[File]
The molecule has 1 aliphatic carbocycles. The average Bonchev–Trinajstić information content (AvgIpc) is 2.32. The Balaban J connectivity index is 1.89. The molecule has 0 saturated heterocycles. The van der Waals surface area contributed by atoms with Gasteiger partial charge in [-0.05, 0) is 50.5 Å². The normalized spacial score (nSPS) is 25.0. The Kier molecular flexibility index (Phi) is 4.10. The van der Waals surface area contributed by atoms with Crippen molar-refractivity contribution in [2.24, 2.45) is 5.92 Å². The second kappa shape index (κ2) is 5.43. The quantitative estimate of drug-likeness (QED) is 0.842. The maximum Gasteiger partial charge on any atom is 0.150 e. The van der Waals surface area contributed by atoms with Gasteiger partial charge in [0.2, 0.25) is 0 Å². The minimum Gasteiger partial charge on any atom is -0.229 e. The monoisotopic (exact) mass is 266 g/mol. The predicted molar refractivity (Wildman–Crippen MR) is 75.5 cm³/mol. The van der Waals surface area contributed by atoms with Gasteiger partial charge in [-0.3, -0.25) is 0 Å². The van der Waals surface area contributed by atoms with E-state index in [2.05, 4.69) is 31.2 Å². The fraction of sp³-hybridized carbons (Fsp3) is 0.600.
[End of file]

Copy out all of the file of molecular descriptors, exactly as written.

The molecule has 1 aliphatic carbocycles. The average Bonchev–Trinajstić information content (AvgIpc) is 2.32. The Balaban J connectivity index is 1.89. The molecule has 0 saturated heterocycles. The van der Waals surface area contributed by atoms with Gasteiger partial charge in [-0.05, 0) is 50.5 Å². The normalized spacial score (nSPS) is 25.0. The Kier molecular flexibility index (Phi) is 4.10. The van der Waals surface area contributed by atoms with Crippen molar-refractivity contribution in [2.24, 2.45) is 5.92 Å². The second kappa shape index (κ2) is 5.43. The quantitative estimate of drug-likeness (QED) is 0.842. The maximum Gasteiger partial charge on any atom is 0.150 e. The van der Waals surface area contributed by atoms with Gasteiger partial charge in [0.2, 0.25) is 0 Å². The minimum Gasteiger partial charge on any atom is -0.229 e. The monoisotopic (exact) mass is 266 g/mol. The predicted molar refractivity (Wildman–Crippen MR) is 75.5 cm³/mol. The van der Waals surface area contributed by atoms with Gasteiger partial charge in [-0.3, -0.25) is 0 Å². The van der Waals surface area contributed by atoms with E-state index in [2.05, 4.69) is 31.2 Å². The fraction of sp³-hybridized carbons (Fsp3) is 0.600.